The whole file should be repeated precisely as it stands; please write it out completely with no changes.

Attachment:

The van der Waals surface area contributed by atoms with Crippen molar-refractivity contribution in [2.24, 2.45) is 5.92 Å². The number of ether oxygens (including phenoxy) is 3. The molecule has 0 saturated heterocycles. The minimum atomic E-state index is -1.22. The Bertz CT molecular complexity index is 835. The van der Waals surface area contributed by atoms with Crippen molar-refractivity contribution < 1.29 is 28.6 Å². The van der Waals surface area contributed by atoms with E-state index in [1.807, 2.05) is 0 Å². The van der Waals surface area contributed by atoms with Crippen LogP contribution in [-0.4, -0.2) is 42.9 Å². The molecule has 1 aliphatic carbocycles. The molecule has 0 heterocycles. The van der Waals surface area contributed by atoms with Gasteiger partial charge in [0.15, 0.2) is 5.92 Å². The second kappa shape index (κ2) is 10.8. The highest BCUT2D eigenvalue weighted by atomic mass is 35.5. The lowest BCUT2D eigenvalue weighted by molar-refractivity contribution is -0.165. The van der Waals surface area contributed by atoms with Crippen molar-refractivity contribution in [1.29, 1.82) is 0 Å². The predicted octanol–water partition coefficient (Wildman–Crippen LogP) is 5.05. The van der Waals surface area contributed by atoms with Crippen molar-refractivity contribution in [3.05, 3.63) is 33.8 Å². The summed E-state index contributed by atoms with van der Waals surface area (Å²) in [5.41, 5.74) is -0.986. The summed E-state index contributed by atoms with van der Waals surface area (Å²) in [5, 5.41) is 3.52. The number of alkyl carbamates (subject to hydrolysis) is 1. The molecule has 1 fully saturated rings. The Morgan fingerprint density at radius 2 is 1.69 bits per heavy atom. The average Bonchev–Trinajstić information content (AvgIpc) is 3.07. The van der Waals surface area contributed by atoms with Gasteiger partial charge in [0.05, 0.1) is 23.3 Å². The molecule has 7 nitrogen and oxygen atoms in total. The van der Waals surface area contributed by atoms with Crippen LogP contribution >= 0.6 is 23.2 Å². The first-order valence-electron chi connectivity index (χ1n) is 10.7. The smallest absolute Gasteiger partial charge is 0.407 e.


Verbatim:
The van der Waals surface area contributed by atoms with Crippen molar-refractivity contribution in [2.24, 2.45) is 5.92 Å². The number of ether oxygens (including phenoxy) is 3. The molecule has 0 saturated heterocycles. The minimum atomic E-state index is -1.22. The Bertz CT molecular complexity index is 835. The van der Waals surface area contributed by atoms with Crippen molar-refractivity contribution < 1.29 is 28.6 Å². The van der Waals surface area contributed by atoms with E-state index in [1.807, 2.05) is 0 Å². The van der Waals surface area contributed by atoms with Crippen LogP contribution in [-0.4, -0.2) is 42.9 Å². The molecule has 1 aliphatic carbocycles. The molecule has 0 heterocycles. The van der Waals surface area contributed by atoms with Gasteiger partial charge in [0.15, 0.2) is 5.92 Å². The second kappa shape index (κ2) is 10.8. The highest BCUT2D eigenvalue weighted by atomic mass is 35.5. The lowest BCUT2D eigenvalue weighted by molar-refractivity contribution is -0.165. The van der Waals surface area contributed by atoms with Crippen molar-refractivity contribution in [1.29, 1.82) is 0 Å². The predicted octanol–water partition coefficient (Wildman–Crippen LogP) is 5.05. The van der Waals surface area contributed by atoms with Crippen molar-refractivity contribution in [3.05, 3.63) is 33.8 Å². The summed E-state index contributed by atoms with van der Waals surface area (Å²) in [5.41, 5.74) is -0.986. The summed E-state index contributed by atoms with van der Waals surface area (Å²) in [5, 5.41) is 3.52. The number of alkyl carbamates (subject to hydrolysis) is 1. The molecule has 1 fully saturated rings. The Morgan fingerprint density at radius 2 is 1.69 bits per heavy atom. The average Bonchev–Trinajstić information content (AvgIpc) is 3.07. The van der Waals surface area contributed by atoms with Gasteiger partial charge in [0.05, 0.1) is 23.3 Å². The molecule has 7 nitrogen and oxygen atoms in total. The van der Waals surface area contributed by atoms with Crippen LogP contribution >= 0.6 is 23.2 Å². The first-order valence-electron chi connectivity index (χ1n) is 10.7. The smallest absolute Gasteiger partial charge is 0.407 e.